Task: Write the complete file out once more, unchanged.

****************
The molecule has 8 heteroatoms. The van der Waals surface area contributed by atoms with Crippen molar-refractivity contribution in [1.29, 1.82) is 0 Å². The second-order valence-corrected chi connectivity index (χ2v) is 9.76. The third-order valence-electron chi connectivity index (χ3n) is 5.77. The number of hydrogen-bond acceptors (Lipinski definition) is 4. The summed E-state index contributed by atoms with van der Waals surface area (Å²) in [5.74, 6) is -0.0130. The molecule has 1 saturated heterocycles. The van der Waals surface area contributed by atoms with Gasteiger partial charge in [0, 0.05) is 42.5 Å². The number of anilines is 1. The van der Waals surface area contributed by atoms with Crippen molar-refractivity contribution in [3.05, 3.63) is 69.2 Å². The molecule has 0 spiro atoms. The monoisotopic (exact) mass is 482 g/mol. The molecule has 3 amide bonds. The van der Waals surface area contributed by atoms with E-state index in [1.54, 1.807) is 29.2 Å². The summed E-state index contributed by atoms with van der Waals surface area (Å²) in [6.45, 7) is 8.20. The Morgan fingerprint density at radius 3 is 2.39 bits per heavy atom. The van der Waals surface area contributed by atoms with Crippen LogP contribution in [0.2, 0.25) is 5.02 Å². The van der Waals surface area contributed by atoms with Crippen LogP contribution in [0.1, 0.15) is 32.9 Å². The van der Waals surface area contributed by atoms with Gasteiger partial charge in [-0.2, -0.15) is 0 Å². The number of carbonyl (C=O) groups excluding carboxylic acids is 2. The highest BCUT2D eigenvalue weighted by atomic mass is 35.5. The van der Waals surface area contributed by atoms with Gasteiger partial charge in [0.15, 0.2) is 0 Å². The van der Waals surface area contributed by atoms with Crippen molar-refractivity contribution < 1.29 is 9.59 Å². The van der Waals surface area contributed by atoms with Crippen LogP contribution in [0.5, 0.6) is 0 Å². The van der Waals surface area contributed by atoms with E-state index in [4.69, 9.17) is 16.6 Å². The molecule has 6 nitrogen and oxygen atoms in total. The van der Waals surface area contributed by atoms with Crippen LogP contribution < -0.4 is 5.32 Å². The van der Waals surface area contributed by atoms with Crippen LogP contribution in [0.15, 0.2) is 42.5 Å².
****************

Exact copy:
The molecule has 8 heteroatoms. The van der Waals surface area contributed by atoms with Crippen molar-refractivity contribution in [1.29, 1.82) is 0 Å². The second-order valence-corrected chi connectivity index (χ2v) is 9.76. The third-order valence-electron chi connectivity index (χ3n) is 5.77. The number of hydrogen-bond acceptors (Lipinski definition) is 4. The summed E-state index contributed by atoms with van der Waals surface area (Å²) in [5.74, 6) is -0.0130. The molecule has 1 saturated heterocycles. The van der Waals surface area contributed by atoms with Gasteiger partial charge in [0, 0.05) is 42.5 Å². The number of anilines is 1. The van der Waals surface area contributed by atoms with Crippen molar-refractivity contribution in [3.05, 3.63) is 69.2 Å². The molecule has 0 spiro atoms. The monoisotopic (exact) mass is 482 g/mol. The molecule has 3 amide bonds. The van der Waals surface area contributed by atoms with E-state index in [1.54, 1.807) is 29.2 Å². The summed E-state index contributed by atoms with van der Waals surface area (Å²) in [6.45, 7) is 8.20. The Morgan fingerprint density at radius 3 is 2.39 bits per heavy atom. The van der Waals surface area contributed by atoms with Crippen LogP contribution in [0.2, 0.25) is 5.02 Å². The van der Waals surface area contributed by atoms with Crippen LogP contribution in [0.1, 0.15) is 32.9 Å². The van der Waals surface area contributed by atoms with Gasteiger partial charge in [-0.2, -0.15) is 0 Å². The number of carbonyl (C=O) groups excluding carboxylic acids is 2. The highest BCUT2D eigenvalue weighted by atomic mass is 35.5. The van der Waals surface area contributed by atoms with Gasteiger partial charge in [0.15, 0.2) is 0 Å². The van der Waals surface area contributed by atoms with Crippen molar-refractivity contribution < 1.29 is 9.59 Å². The van der Waals surface area contributed by atoms with Crippen LogP contribution in [0.5, 0.6) is 0 Å². The van der Waals surface area contributed by atoms with E-state index in [4.69, 9.17) is 16.6 Å². The molecule has 6 nitrogen and oxygen atoms in total. The van der Waals surface area contributed by atoms with Crippen LogP contribution < -0.4 is 5.32 Å². The van der Waals surface area contributed by atoms with Crippen LogP contribution in [0.15, 0.2) is 42.5 Å².